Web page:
April 24, 2014

How to recover an orphaned .ibd file with MySQL 5.6

A few years ago Yves Trudeau and Aleksandr Kuzminsky wrote posts about different ways for recovering orphaned .ibd files: Connecting orphaned .ibd files A recovery trivia or how to recover from a lost ibdata1 file Today I want to show you how to do that in more easy and quick way. In my example I’ll […]

MySQL 5.5 and MySQL 5.6 default variable values differences

As the part of analyzing surprising MySQL 5.5 vs MySQL 5.6 performance results I’ve been looking at changes to default variable values. To do that I’ve loaded the values from MySQL 5.5.30 and MySQL 5.6.10 to the different tables and ran the query:

Lets go over to see what are the most important changes […]

Getting MySQL Core file on Linux

Core file can be quite helpful to troubleshoot MySQL Crashes yet it is not always easy to get, especially with recent Linux distributions which have security features to prevent core files to be dumped by setuid processes (and MySQL Server is most commonly ran changing user from “root” to “mysql”). Before you embark on enabling […]

Make your file system error resilient

One of the typical problems I see setting up ext2/3/4 file system is sticking to defaults when it comes to behavior on errors. By default these filesystems are configured to Continue when error (such as IO error or meta data inconsistency) is discovered which can continue spreading corruption. This manifests itself in a worst way […]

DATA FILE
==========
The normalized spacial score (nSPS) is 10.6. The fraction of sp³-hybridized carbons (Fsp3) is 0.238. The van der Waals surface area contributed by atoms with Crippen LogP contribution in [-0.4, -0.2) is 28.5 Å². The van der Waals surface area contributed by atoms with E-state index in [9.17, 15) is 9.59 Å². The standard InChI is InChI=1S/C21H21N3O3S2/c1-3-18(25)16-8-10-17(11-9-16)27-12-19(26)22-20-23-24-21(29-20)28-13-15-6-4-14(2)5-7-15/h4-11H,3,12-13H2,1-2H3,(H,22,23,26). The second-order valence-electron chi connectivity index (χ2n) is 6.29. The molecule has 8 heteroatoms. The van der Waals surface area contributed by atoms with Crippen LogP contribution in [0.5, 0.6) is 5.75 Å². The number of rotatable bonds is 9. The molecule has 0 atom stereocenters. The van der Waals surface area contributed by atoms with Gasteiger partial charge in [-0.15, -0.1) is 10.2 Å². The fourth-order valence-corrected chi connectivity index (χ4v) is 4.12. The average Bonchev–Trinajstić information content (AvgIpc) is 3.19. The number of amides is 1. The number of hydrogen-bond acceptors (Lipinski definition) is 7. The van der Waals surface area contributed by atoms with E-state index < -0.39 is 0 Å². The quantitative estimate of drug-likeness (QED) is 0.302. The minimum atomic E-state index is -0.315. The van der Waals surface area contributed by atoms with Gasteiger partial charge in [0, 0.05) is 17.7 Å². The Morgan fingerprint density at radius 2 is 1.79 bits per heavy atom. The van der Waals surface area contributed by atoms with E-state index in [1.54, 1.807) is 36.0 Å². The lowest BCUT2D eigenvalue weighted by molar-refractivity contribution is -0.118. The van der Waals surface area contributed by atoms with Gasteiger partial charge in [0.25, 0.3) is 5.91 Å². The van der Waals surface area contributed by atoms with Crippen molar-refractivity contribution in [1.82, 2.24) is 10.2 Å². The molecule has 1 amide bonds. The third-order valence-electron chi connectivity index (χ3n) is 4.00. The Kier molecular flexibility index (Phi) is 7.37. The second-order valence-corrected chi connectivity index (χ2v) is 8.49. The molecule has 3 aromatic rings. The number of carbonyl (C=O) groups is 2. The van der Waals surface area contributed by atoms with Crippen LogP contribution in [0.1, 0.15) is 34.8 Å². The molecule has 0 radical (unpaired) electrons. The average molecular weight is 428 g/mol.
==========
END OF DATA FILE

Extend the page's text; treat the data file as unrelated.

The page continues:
Connecting orphaned .ibd files

There are two ways InnoDB can organize tablespaces. First is when all data, indexes and system buffers are stored in a single tablespace. This is typicaly one or several ibdata files. A well known innodb_file_per_table option brings the second one. Tables and system areas are split into different files. Usually system tablespace is located in […]

Fixing MySQL with a comment in the config file

A customer called with an emergency issue: A server that normally runs many MySQL instances wouldn’t start them up. Not only would it not start all of them, it wouldn’t even start the first one. The multiple instances were started through the mysql_multi init script. Perhaps you already know what was wrong!

Different flavors of InnoDB flushing

In my recent benchmarks, such as this one about the Virident TachIon card, I used different values for innodb_buffer_pool_size, like 13GB, 52GB, and 144GB, for testing the tpcc-mysql database with size 100G. This was needed in order to test different memory/dataset size ratios. But why is it important, and how does it affect how InnoDB works […]

Analyzing the distribution of InnoDB log file writes

I recently did a quick analysis of the distribution of writes to InnoDB’s log files. On a high-traffic commodity MySQL server running Percona XtraDB for a gaming workload (mostly inserts to the “moves” table), I used strace to gather statistics about how the log file writes are distributed in terms of write size. InnoDB writes […]

How innodb_open_files affects performance

Recently I looked at table_cache sizing which showed larger table cache does not always provides the best performance. So I decided to look at yet another similar variable – innodb_open_files which defines how many files Innodb will keep open while working in innodb_file_per_table mode. Unlike MyISAM Innodb does not have to keep open file descriptor […]

MySQL File System Fragmentation Benchmarks

Few days ago I wrote about testing writing to many files and seeing how this affects sequential read performance. I was very interested to see how it shows itself with real tables so I’ve got the script and ran tests for MyISAM and Innodb tables on ext3 filesystem. Here is what I found: